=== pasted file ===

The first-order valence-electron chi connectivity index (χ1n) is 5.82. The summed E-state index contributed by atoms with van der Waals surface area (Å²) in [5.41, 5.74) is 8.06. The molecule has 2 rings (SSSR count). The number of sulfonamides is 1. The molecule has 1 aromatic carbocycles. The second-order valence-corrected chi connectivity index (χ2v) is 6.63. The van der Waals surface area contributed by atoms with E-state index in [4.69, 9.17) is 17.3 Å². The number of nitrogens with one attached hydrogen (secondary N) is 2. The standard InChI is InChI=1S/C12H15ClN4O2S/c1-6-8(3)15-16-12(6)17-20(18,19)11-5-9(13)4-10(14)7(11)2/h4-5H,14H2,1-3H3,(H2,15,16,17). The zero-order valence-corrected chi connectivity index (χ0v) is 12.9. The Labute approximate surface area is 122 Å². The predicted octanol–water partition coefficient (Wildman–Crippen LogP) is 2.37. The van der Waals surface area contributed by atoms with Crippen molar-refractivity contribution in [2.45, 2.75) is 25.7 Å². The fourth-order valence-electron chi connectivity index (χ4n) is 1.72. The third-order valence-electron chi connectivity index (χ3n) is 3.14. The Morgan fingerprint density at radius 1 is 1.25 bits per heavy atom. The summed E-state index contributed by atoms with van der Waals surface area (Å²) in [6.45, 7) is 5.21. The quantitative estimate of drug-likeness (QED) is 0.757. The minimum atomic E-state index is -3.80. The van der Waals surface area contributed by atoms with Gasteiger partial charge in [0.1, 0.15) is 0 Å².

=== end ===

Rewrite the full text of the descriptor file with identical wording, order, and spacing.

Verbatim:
The first-order valence-electron chi connectivity index (χ1n) is 5.82. The summed E-state index contributed by atoms with van der Waals surface area (Å²) in [5.41, 5.74) is 8.06. The molecule has 2 rings (SSSR count). The number of sulfonamides is 1. The molecule has 1 aromatic carbocycles. The second-order valence-corrected chi connectivity index (χ2v) is 6.63. The van der Waals surface area contributed by atoms with E-state index in [4.69, 9.17) is 17.3 Å². The number of nitrogens with one attached hydrogen (secondary N) is 2. The standard InChI is InChI=1S/C12H15ClN4O2S/c1-6-8(3)15-16-12(6)17-20(18,19)11-5-9(13)4-10(14)7(11)2/h4-5H,14H2,1-3H3,(H2,15,16,17). The zero-order valence-corrected chi connectivity index (χ0v) is 12.9. The Labute approximate surface area is 122 Å². The predicted octanol–water partition coefficient (Wildman–Crippen LogP) is 2.37. The van der Waals surface area contributed by atoms with Crippen molar-refractivity contribution in [2.45, 2.75) is 25.7 Å². The fourth-order valence-electron chi connectivity index (χ4n) is 1.72. The third-order valence-electron chi connectivity index (χ3n) is 3.14. The Morgan fingerprint density at radius 1 is 1.25 bits per heavy atom. The summed E-state index contributed by atoms with van der Waals surface area (Å²) in [6.45, 7) is 5.21. The quantitative estimate of drug-likeness (QED) is 0.757. The minimum atomic E-state index is -3.80. The van der Waals surface area contributed by atoms with Gasteiger partial charge in [0.1, 0.15) is 0 Å².